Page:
Q&A: Gaining experience in teaching online

Answer: That is a good question. The answer will vary a bit depending on what you teach, and on what level--especially high school vs. college. In general, though, you will make yourself a more desirable candidate for online teaching by meeting schools' needs, showing you are right for the job and making connections.

To meet schools' needs, become aware of them, then apply in ways that highlight your ability to meet those needs. Many online schools hire to fill specific needs, rather than hiring faculty members in general. You might be the most qualified math teacher in the world, but if an online school has enough math teachers already, it won't even call you back. So, review online job boards like Online Adjunct Jobs and apply for specific positions.

Next, show that you're the right person for the job. Online schools reach out to non-traditional students, and many explicitly seek people with that experience. Do you have experience teaching adult learners? The military? Mixed ages? If you don't, get some. Be creative; volunteer in order to get it, or teach an adult non-credit class. If you can add one of the numerous free classes aimed at helping classroom teachers move into the online world, such as the University of Maryland University College's modules, that's even better.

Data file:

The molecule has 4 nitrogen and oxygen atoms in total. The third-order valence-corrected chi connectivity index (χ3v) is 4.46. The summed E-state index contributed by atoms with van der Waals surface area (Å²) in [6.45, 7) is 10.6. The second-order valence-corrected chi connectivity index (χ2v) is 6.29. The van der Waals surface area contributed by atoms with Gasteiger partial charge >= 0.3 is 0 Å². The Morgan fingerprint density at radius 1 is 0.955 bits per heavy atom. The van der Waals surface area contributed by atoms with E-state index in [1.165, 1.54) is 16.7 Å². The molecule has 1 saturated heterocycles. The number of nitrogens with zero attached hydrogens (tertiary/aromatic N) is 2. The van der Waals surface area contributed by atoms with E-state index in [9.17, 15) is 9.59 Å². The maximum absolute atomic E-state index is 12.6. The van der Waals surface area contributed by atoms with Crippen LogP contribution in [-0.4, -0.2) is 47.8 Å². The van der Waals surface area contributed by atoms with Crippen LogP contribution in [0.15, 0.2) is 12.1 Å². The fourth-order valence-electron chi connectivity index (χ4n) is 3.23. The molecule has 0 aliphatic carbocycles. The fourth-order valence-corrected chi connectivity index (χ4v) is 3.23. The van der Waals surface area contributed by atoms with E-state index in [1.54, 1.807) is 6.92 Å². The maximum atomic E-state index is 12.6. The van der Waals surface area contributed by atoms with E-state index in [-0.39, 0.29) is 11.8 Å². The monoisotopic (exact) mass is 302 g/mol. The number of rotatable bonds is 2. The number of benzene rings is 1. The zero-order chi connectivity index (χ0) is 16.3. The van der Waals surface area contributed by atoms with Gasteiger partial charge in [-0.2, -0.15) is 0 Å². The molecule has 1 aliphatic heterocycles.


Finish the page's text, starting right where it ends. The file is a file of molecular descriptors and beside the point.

Finally, make professional and personal connections. Many schools actively seek recommendations from existing teachers about potential new faculty members. Others may not have formal recommendation structures, but put considerable unofficial weight on it. (I got my first online teaching job this way.) One of the more basic ways you can make this connection is by finding a school that offers both online and traditional classes. Start in the traditional classroom, to get your foot in the door, then transition to online learning.

Greg BeattyGreg Beatty has a PhD in English from the University of Iowa and over twenty years experience in higher education. He’s taught everything from standardized test prep courses and freshman orientation and composition courses on up to serving on doctoral committees. He’s taught in the traditional classroom, correspondence courses, online courses, and hybrid courses. He’s developed curriculum for several colleges (sometimes as sole author, sometimes working collaboratively), and served as a textbook manuscript reviewer for Longman. He’s won grants for course development, and awards for his teaching. Greg has mentored new teachers and co-taught workshops on teaching excellence. He’s also served on a range of committees and college advisory boards, and has served as an area chair for humanities.